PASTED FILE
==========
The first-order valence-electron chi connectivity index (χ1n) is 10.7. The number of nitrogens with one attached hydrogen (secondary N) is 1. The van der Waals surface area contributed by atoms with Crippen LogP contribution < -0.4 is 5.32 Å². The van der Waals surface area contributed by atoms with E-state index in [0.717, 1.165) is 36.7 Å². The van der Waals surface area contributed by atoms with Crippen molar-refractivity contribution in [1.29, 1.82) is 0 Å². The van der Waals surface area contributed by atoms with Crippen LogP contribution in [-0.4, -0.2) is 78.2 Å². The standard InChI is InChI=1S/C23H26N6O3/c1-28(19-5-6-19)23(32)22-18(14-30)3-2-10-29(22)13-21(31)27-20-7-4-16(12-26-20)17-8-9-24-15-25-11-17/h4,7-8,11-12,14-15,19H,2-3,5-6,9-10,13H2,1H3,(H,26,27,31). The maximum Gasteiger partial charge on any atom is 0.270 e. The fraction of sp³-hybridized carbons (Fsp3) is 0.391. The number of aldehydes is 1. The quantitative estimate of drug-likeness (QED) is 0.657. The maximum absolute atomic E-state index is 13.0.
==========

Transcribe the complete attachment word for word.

The first-order valence-electron chi connectivity index (χ1n) is 10.7. The number of nitrogens with one attached hydrogen (secondary N) is 1. The van der Waals surface area contributed by atoms with Crippen LogP contribution < -0.4 is 5.32 Å². The van der Waals surface area contributed by atoms with E-state index in [0.717, 1.165) is 36.7 Å². The van der Waals surface area contributed by atoms with Crippen molar-refractivity contribution in [1.29, 1.82) is 0 Å². The van der Waals surface area contributed by atoms with Crippen LogP contribution in [-0.4, -0.2) is 78.2 Å². The standard InChI is InChI=1S/C23H26N6O3/c1-28(19-5-6-19)23(32)22-18(14-30)3-2-10-29(22)13-21(31)27-20-7-4-16(12-26-20)17-8-9-24-15-25-11-17/h4,7-8,11-12,14-15,19H,2-3,5-6,9-10,13H2,1H3,(H,26,27,31). The maximum Gasteiger partial charge on any atom is 0.270 e. The fraction of sp³-hybridized carbons (Fsp3) is 0.391. The number of aldehydes is 1. The quantitative estimate of drug-likeness (QED) is 0.657. The maximum absolute atomic E-state index is 13.0.